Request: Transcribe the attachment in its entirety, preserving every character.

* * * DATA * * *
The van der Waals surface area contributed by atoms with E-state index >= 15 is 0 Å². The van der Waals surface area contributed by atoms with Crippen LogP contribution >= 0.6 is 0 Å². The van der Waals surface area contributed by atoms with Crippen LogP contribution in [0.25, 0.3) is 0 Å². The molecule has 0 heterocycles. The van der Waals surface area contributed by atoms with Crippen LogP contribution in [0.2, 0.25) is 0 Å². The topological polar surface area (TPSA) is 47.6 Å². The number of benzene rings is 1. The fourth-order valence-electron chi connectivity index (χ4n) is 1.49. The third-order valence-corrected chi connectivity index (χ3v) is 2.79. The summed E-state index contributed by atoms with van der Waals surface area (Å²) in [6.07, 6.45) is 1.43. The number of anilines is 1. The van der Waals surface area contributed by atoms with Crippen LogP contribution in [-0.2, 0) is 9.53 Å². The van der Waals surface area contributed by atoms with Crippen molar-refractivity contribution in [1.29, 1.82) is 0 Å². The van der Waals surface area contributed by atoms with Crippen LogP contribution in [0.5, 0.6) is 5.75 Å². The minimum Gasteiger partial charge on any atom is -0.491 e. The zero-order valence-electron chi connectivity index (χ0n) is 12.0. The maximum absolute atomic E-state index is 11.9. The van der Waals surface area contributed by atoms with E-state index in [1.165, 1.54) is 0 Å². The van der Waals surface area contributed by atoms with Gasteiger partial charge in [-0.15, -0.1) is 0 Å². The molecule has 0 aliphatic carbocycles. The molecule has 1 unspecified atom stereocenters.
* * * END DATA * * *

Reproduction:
The van der Waals surface area contributed by atoms with E-state index >= 15 is 0 Å². The van der Waals surface area contributed by atoms with Crippen LogP contribution >= 0.6 is 0 Å². The van der Waals surface area contributed by atoms with Crippen LogP contribution in [0.25, 0.3) is 0 Å². The molecule has 0 heterocycles. The van der Waals surface area contributed by atoms with Crippen LogP contribution in [0.2, 0.25) is 0 Å². The topological polar surface area (TPSA) is 47.6 Å². The number of benzene rings is 1. The fourth-order valence-electron chi connectivity index (χ4n) is 1.49. The third-order valence-corrected chi connectivity index (χ3v) is 2.79. The summed E-state index contributed by atoms with van der Waals surface area (Å²) in [6.07, 6.45) is 1.43. The number of anilines is 1. The van der Waals surface area contributed by atoms with Crippen LogP contribution in [-0.2, 0) is 9.53 Å². The van der Waals surface area contributed by atoms with Crippen molar-refractivity contribution in [1.29, 1.82) is 0 Å². The van der Waals surface area contributed by atoms with Crippen LogP contribution in [0.5, 0.6) is 5.75 Å². The minimum Gasteiger partial charge on any atom is -0.491 e. The zero-order valence-electron chi connectivity index (χ0n) is 12.0. The maximum absolute atomic E-state index is 11.9. The van der Waals surface area contributed by atoms with E-state index in [1.165, 1.54) is 0 Å². The van der Waals surface area contributed by atoms with Gasteiger partial charge in [-0.15, -0.1) is 0 Å². The molecule has 0 aliphatic carbocycles. The molecule has 1 unspecified atom stereocenters.